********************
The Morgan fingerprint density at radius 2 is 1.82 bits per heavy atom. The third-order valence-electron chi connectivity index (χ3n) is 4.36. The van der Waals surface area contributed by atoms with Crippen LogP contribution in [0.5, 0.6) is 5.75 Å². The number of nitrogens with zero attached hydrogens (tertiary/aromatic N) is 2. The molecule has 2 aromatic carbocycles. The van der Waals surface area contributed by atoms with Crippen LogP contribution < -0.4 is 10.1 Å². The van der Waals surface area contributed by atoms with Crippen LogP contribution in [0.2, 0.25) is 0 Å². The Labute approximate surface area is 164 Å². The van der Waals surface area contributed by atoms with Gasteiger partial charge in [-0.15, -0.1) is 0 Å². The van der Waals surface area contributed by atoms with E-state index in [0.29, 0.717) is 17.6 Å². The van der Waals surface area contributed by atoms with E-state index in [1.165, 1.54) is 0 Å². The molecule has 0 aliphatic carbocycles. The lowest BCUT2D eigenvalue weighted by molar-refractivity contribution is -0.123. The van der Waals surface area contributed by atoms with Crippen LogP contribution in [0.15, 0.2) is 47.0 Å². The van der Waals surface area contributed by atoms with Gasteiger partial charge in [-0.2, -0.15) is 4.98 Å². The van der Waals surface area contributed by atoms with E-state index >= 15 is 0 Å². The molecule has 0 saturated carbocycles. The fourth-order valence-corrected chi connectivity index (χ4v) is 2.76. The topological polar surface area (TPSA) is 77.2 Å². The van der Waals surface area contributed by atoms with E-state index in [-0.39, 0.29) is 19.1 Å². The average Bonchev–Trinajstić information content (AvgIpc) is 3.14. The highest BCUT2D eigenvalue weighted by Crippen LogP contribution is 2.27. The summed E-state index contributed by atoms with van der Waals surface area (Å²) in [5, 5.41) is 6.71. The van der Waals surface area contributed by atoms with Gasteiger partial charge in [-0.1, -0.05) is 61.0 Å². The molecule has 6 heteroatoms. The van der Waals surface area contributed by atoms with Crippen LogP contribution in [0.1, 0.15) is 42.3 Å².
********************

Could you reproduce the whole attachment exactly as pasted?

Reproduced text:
The Morgan fingerprint density at radius 2 is 1.82 bits per heavy atom. The third-order valence-electron chi connectivity index (χ3n) is 4.36. The van der Waals surface area contributed by atoms with Crippen LogP contribution in [0.5, 0.6) is 5.75 Å². The number of nitrogens with zero attached hydrogens (tertiary/aromatic N) is 2. The molecule has 2 aromatic carbocycles. The van der Waals surface area contributed by atoms with Crippen LogP contribution < -0.4 is 10.1 Å². The van der Waals surface area contributed by atoms with Crippen LogP contribution in [0.2, 0.25) is 0 Å². The Labute approximate surface area is 164 Å². The van der Waals surface area contributed by atoms with Gasteiger partial charge in [-0.15, -0.1) is 0 Å². The van der Waals surface area contributed by atoms with E-state index in [0.29, 0.717) is 17.6 Å². The van der Waals surface area contributed by atoms with E-state index in [1.165, 1.54) is 0 Å². The molecule has 0 aliphatic carbocycles. The lowest BCUT2D eigenvalue weighted by molar-refractivity contribution is -0.123. The van der Waals surface area contributed by atoms with Crippen LogP contribution in [0.15, 0.2) is 47.0 Å². The van der Waals surface area contributed by atoms with Gasteiger partial charge in [-0.2, -0.15) is 4.98 Å². The van der Waals surface area contributed by atoms with E-state index >= 15 is 0 Å². The molecule has 0 saturated carbocycles. The fourth-order valence-corrected chi connectivity index (χ4v) is 2.76. The topological polar surface area (TPSA) is 77.2 Å². The van der Waals surface area contributed by atoms with E-state index in [-0.39, 0.29) is 19.1 Å². The average Bonchev–Trinajstić information content (AvgIpc) is 3.14. The highest BCUT2D eigenvalue weighted by Crippen LogP contribution is 2.27. The summed E-state index contributed by atoms with van der Waals surface area (Å²) in [5, 5.41) is 6.71. The van der Waals surface area contributed by atoms with Gasteiger partial charge in [-0.1, -0.05) is 61.0 Å². The molecule has 6 heteroatoms. The van der Waals surface area contributed by atoms with Crippen LogP contribution in [0.1, 0.15) is 42.3 Å².